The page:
The synopsis gives us a flavour of what The Woman on the Orient Express has in store for us, promising secrets not easy to unravel on a journey on the iconic train line. The subject, ‘The Woman’ is Agatha Christie, the reason for the trip is an escape from England after the end of her marriage to Archie, the secrets… well it would appear that more than one passenger has something to hide.
I’m sure I’m not alone in feeling a certain amount of discomfort when starting to read one of these factional tales, if for no other reason than it is not always clear where the lines between fact and fiction lie.
The plot is very much one of the time it is set in, being the 1928, a time when it was surely less usual for a single woman to be travelling to Baghdad but Agatha has that covered, she is travelling under the assumed name of Mary Miller. For her she wants to be well away from her home when Archie marries his second wife and with her daughter Rosalind at boarding school there is little to make her stay. Being a writer she can use the trip to come up with some plots for the books.
The chapters set on the train, are headed up with the legs of the journey, and it isn’t long before Agatha meets another young woman, Katherine Keeling who is a widow, making the journey to join the archaeological dig at Mesopotamia under the esteemed archaeologist Leonard Wooley. Later in the journey another young woman is introduced, one who is fleeing her abusive husband to stay with her cousin in Baghdad.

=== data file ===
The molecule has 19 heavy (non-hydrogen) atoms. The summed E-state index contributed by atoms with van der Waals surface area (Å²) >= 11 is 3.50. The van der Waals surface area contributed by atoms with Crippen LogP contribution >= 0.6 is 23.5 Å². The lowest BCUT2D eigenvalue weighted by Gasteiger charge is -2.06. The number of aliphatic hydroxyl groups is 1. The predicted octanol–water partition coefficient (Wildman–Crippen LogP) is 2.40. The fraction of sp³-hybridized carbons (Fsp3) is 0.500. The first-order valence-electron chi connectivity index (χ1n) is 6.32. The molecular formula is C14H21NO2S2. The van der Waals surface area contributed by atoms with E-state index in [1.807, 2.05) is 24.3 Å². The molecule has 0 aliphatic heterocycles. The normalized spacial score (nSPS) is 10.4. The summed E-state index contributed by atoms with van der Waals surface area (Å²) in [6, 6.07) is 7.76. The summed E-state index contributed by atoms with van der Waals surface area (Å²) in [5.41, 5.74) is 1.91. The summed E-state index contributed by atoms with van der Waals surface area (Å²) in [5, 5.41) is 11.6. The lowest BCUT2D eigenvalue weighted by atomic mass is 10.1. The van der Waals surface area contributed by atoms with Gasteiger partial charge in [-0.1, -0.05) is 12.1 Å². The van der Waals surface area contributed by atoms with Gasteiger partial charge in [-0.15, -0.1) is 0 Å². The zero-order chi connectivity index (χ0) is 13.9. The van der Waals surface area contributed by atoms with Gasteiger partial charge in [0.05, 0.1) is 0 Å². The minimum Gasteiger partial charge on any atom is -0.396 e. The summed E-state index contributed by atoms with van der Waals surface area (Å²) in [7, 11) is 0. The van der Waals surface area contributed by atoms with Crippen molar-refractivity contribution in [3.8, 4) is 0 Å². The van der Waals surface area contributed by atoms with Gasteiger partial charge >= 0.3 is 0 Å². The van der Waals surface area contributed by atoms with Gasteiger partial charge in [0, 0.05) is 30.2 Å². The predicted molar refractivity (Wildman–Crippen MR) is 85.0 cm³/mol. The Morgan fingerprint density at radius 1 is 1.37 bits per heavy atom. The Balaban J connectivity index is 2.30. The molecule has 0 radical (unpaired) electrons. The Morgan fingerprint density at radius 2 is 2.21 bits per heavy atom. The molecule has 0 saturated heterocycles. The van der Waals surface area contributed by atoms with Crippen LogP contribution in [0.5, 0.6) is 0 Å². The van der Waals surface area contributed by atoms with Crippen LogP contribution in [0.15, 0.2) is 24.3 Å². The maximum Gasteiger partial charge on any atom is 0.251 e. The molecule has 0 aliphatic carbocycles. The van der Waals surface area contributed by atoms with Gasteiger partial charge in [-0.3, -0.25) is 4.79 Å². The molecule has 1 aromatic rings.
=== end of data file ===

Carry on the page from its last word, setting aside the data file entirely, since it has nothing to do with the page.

The book was far more evocative of both time and place than I expected, the descriptions of both the train and the destination of Baghdad giving this reader a flavour of what the trips that Agatha Christie did make, were like. The time period was underlined by the way the women conducted themselves with little interaction with others on the journey except those employed by the train company. Despite being in close quarters each of the women held key secrets back from each other which are only revealed once they arrive at their destination.
This isn’t a murder mystery tale, more like historical fiction with the three women at a crossroads in their life, all needing to face some truths from their past and then to find a way forward. That said, it is a very engaging story, with enough intrigue to keep this reader turning the pages to find out exactly what the outcome would be – reader be warned, this isn’t some saccharine sweet tale where everything turns out rosy! The book has a few scenes that are full of action which seem out of place in what at times feels like a woman’s fictional novel (and I don’t use that phrase in a derogatory manner), which indicates how hard it is to categorise this book. One of the jarring points was, as much as I love Poirot, the fictional Agatha hearing both the Belgium detective and her mother talking to her throughout the book was most off-putting, perhaps because I deem our heroine far too certain to have to listen to imaginary voices before taking any course of action.
Earlier on I mentioned the difficulty with identifying the artistic licence in this kind of writing so I’m pleased to report that at the end the author makes it clear which parts she took liberties with and which sources she used for the factual elements.
A surprisingly enjoyable read which gives a flavour of a key point in Agatha Christie’s life by weaving a story around her trip that felt reasonably credible.
I’d like to thank the publishers Lake Union Publishing, who allowed me to read an advance copy of The Woman on the Orient Express ahead of publication on 20 September 2016. This unbiased review is my thank you to them.